I was also significantly concerned that overfocus on the diagnosis of (C)APD tended to obscure REAL, language-based deficits in children and forced SLPs to address erroneous therapeutic targets based on AuD recommendations or restricted them to a receipt of mere accommodations rather than rightful therapeutic remediation.

Today I wanted to update you regarding new developments, which took place since my last blog post was written 1.5 years ago, regarding the validity of “C/APD” diagnosis.

In April 2016, de Wit and colleagues published a systematic review in the Journal of Speech, Language, and Hearing Research. Their purpose was to review research studies describing the characteristics of APD in children and determine whether these characteristics merited a label of a distinct clinical disorder vs. being representative of other disorders.  After they searched 6 databases they chose 48 studies which satisfied appropriate inclusion criteria. Unfortunately, only 1 study had strong methodological quality and what’s even more disappointing, the children in their studies were very dissimilar and presented with incredibly diverse symptomology. The authors concluded that: “the listening difficulties of children with APD may be a consequence of cognitive, language, and attention issues rather than bottom-up auditory processing.”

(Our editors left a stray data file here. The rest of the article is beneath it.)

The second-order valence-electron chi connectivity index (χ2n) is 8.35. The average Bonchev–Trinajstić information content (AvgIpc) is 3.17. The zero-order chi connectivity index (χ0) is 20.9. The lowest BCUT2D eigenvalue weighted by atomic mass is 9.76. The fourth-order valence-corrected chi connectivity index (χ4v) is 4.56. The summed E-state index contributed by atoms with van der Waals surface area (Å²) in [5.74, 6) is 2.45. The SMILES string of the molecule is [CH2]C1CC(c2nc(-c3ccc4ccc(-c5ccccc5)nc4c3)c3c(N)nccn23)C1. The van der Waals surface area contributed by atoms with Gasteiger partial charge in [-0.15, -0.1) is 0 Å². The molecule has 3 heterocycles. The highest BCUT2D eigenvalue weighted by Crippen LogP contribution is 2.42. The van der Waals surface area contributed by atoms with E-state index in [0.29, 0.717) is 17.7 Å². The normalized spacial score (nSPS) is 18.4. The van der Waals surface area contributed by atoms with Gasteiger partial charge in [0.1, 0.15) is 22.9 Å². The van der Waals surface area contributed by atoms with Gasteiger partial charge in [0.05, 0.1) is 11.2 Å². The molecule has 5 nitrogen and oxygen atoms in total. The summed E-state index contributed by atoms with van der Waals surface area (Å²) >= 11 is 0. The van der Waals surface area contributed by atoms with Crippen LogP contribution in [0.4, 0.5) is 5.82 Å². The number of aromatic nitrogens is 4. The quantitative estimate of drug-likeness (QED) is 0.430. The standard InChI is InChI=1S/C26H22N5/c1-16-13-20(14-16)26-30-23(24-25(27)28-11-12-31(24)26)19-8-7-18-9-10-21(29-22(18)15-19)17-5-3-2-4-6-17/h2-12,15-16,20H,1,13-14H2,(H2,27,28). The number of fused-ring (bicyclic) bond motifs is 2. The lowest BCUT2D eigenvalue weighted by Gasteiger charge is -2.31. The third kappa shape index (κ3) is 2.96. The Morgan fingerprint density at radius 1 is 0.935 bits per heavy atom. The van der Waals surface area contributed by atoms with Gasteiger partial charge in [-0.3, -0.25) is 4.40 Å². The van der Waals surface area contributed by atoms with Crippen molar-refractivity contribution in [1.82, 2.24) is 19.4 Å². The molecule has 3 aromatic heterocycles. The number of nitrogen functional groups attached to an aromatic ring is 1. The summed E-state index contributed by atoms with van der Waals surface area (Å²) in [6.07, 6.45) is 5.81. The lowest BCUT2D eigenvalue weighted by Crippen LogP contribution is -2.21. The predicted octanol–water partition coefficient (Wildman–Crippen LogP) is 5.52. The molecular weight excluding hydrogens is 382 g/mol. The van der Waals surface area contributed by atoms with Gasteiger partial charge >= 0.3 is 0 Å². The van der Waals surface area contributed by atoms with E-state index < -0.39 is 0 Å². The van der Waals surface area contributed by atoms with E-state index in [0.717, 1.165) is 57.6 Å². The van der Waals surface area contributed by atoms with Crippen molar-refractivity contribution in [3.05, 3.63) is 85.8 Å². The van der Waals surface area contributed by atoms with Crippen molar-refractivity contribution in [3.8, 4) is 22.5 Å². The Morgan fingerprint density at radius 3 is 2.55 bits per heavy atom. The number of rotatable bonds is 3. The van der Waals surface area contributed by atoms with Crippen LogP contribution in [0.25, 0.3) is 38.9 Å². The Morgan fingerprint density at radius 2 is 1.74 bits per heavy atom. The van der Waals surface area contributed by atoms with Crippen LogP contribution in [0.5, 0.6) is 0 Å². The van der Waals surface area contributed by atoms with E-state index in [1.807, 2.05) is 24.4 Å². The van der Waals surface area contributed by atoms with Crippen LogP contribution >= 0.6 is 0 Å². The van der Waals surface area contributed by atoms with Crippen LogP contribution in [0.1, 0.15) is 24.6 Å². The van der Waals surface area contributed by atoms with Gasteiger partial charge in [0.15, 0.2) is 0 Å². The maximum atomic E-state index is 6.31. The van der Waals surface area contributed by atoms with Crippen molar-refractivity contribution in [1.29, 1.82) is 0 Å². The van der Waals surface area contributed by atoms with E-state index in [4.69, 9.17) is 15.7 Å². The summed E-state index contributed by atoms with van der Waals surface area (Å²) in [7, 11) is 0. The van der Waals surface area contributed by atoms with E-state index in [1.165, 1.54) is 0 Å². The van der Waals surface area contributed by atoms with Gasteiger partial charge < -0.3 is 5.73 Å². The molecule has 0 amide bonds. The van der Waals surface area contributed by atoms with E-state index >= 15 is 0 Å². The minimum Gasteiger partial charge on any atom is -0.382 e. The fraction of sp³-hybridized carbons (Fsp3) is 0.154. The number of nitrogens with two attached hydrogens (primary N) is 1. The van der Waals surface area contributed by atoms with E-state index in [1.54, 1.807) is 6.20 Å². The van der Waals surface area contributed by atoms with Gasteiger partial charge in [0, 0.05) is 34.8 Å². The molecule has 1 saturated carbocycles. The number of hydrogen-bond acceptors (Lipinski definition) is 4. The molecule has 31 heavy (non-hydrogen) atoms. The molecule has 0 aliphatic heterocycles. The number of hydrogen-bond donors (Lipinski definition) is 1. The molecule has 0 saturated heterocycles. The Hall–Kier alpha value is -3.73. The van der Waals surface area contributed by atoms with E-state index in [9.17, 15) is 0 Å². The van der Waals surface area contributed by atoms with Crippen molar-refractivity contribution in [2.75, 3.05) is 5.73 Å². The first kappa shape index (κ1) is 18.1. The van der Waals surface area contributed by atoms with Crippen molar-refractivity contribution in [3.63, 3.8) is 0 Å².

In other words, because APD is not a distinct clinical disorder, a diagnosis of APD would not contribute anything to the child’s functioning beyond showing that the child is experiencing linguistically based deficits, which bear further investigation.